The Sunday Mail
In the 19th century, the allure of Africa drew some fortune seeking Westerners to seize the continent. That was the first surge of foreign interest in Africa, the Scramble for Africa.
Fast forward to the 21st century and we have history repeating itself, albeit taking an interesting twist. The current bilateral surge, though more benign this time around, could stand Africa in good stead if handled properly.
Once marginalised in the community of nations, Africa is emerging as a global supplier of crucial raw materials, talk of oil, uranium, diamonds and agricultural produce, among others.
Many countries, the United States included, have already taken note of the potential in Africa’s anticipated transformation, and have decided to increase their engagement.
While plenty has already been written about China’s growing presence, there is a growing list of other countries pursuing stronger economic ties.
The recently concluded 12th edition of the US-Africa Business Summit is testament to that. Washington, through its softening foreign policy, is presently seeking a foothold in Africa, home to valuable raw materials and a huge, younger and more profitable market.
The Summit, which brought together more than ten Heads of State and Government, also put more than 1000 American and African business executives and investors under one roof. It was an opportunity to exchange notes on how Africa and the United States can synergise in key sectors such as agribusiness, energy, health, infrastructure, among others, for the benefit of the countries involved.
Indeed, the American and African governments are moving towards strengthening diplomatic, strategic and commercial ties.
In the case of Zimbabwe, President Emmerson Mnangagwa has already opened up the country for foreign direct investment through a more accommodative indigenisation policy, which has seen the inflows of foreign direct investment jumping upwards.
Harare is also home to one of America’s largest embassies in Africa. The structural behemoth, as US Ambassador to Zimbabwe Brian Nichols acknowledged when it was opened recently, symbolises the United States’ commitment to Zimbabwe.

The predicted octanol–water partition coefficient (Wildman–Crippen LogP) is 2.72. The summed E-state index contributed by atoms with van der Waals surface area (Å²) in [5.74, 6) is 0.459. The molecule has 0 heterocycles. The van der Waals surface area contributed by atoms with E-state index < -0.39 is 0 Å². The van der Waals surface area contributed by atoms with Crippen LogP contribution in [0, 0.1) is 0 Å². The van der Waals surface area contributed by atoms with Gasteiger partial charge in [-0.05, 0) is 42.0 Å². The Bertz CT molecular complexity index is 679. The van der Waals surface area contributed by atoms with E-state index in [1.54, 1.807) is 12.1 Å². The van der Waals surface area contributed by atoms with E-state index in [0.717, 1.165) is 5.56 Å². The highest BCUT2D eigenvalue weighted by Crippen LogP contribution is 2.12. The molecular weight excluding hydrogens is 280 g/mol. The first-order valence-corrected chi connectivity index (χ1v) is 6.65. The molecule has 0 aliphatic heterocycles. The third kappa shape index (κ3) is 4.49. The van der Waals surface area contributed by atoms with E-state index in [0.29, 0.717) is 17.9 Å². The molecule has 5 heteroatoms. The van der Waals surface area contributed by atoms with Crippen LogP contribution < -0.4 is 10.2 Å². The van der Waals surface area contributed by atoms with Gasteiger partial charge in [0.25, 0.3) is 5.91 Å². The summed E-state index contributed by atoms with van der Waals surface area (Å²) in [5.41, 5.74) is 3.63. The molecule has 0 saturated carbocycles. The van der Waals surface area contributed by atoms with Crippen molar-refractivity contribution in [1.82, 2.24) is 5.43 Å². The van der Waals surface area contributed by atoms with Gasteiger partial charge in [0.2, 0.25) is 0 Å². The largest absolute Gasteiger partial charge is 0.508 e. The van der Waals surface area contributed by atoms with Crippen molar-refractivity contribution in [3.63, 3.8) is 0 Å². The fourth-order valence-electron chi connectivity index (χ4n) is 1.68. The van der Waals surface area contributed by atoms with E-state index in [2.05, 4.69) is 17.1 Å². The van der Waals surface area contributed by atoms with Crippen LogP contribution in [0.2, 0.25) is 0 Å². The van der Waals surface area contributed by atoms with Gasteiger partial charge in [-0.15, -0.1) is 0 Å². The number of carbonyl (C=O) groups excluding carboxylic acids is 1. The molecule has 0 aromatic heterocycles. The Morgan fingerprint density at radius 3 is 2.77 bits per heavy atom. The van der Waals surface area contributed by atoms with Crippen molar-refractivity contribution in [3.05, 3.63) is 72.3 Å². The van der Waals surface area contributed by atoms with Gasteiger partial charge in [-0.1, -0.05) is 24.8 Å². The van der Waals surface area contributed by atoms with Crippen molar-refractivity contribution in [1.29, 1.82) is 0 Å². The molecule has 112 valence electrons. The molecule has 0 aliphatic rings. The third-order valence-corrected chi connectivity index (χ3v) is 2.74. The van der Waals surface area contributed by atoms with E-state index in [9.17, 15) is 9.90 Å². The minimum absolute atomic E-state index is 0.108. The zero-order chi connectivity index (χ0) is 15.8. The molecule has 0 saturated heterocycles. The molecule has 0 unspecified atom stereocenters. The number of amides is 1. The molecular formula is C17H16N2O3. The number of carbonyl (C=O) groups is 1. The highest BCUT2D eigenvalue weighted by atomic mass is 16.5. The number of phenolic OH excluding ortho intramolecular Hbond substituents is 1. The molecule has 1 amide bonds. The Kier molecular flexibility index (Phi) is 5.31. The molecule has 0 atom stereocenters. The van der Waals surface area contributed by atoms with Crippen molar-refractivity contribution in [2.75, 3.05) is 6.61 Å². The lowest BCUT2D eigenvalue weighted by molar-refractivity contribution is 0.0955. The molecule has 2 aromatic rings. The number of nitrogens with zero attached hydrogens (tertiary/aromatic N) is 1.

Therefore, although relations between Harare and Washington are perceived to be frosty, the actions on the ground are telling a different story.
The United States is alive to the fact that the best time to invest in Africa, Zimbabwe included, is now. The continent is currently the most profitable region in the world. A report by the UN Conference on Trade and Development states that Africa has the highest rate of return on inflows of FDI.
In fact, Africa’s economic growth prospects are among the world’s brightest. Six of the world’s 12 fastest-growing countries are in Africa. Further, between 2018 and 2023, Africa’s growth prospects will be among the highest in the world, according to the International Monetary Fund.
As such, Africa is now rated the second most attractive investment destination in the world after China. Indeed, the future is bright for African countries and Zimbabwe has already got the ball rolling through President Mnangagwa’s Vision 2030.
However, Doubting Thomases abound on the continent and their pessimistic tones are pungent. Only time, and a wealthier African continent, will silence them.
If the Asian Tigers managed to become rich and industrialise in a span of only three decades, nothing can slow down the emergence of the African lions.